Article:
Sean: Bonus points for the eggs. That’s about the best you can do outside of raising the chickens yourself. And the cauliflower, not grown IN Caraluzzi’s, which is a nice market based here in Connecticut, but we don’t know where it came from or how it got there. So we have questions like, “Is it seasonal?” and “How long did it take to get here?” and “When was it picked?” and all of that is part of the food system we want to be aware of.

And Food Security, to summarize it, is the understanding that there is a spectrum for all of us in a community where at one end there are some of us for whom it is very easy and we don’t have to worry about where our next meal is coming from. Then along that spectrum there might be people where something comes up that disrupts the money flow and all of a sudden you think about changing what you’re going to spend on your food. And then at the other end is where you are constantly stressed about how you are going to afford food to feed your kids. It’s important for everyone to understand that there a lot more people moving down that spectrum and are struggling to put food on the table.

Ann Marie: There is also the idea of “global solutions” versus “local solutions”. I can share a story. I used to live in an RV and we staying in a lot of Walmart parking lots, and I walked into one of the stores one day and right in front there was a display of macaroni and cheese on sale for 99¢. It was a big box that could feed a family of four. I walked in to grab an apple and it was the same cost, just to satisfy me in that moment. Sean, can you talk about global versus local solutions?

Sean: Yes, so that was a great example of how globally, in the food system realm, that there are these big distribution chains and large producers who are putting out heavily processed foods that are lower quality and usually lower cost. And that usually coincides with lower nutritional. Large global food production normally doesn’t produce as much bang for your buck in terms of nutrition and support for the local community. Depending on where the apple came from, that has its story too. But looking at global distribution chains can do versus local, we will be focusing on the local pieces and how to build up our local food system. This includes getting people out to their local farmers markets, educate them about CSAs, encouraging people to start growing some food at home, focusing on their recycling and food waste, composting versus throwing food in the trash, supporting local organizations and restaurants, and all of the good things we can do on the local level. We will lay them out, one at a time, and share resources along the way from all of the organizations that have compiled great resources.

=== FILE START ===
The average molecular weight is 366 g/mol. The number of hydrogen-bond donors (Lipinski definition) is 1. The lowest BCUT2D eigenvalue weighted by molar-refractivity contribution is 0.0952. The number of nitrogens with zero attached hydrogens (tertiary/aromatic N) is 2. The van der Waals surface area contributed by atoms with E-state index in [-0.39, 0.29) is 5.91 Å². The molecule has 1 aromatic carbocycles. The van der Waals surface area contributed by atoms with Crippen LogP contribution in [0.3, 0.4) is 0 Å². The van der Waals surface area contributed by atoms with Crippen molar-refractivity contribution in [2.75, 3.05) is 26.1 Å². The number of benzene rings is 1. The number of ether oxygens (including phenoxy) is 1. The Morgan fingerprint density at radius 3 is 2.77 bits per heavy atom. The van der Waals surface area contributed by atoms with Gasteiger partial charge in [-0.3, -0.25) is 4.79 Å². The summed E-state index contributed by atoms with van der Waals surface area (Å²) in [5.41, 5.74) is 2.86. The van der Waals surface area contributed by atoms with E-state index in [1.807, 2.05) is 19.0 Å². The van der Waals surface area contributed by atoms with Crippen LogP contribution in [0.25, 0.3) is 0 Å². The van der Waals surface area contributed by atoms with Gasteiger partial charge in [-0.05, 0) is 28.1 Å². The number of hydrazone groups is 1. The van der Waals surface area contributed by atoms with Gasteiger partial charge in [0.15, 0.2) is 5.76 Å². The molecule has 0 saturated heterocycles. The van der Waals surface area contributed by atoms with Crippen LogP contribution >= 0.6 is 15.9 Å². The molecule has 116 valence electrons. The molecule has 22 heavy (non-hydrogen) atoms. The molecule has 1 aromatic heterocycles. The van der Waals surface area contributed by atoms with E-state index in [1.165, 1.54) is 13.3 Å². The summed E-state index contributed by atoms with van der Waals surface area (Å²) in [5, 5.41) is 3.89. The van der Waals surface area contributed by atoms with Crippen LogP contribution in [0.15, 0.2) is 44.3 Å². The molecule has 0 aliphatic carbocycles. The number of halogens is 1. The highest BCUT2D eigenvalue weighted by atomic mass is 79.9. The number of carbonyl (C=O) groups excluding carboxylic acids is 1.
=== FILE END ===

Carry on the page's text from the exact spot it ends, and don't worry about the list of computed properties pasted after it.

Ann Marie: Yes. If everyone can do just a little bit, even just a 10% change, we can make a big impact on this issue. Sean how can people get on these Unfed live chats and join us for Q and As?

Sean: We will include links to the Unfed webinars in our email newsletter, the RealFoodShare.org website, and we’ll post the webinar links on social media – our Facebook and Instagram pages. We will post the monthly schedule, and we will have weekly email reminders. So you’ll have the opportunity at the beginning of the month to sign up for any or all of them. Then there will be weekly reminders. And after the webinar we will post the video summarize the resources and action that we talked about in the webinars, as well as a PDF with all of the information that you can download.

Everybody remember, together we can end hunger and create a deeper connection with our communities and our environment. We look forward to seeing you at the Unfed webinars. Thanks so much.

www.realfoodshare.org @realfoodshare @mosscreekfarmct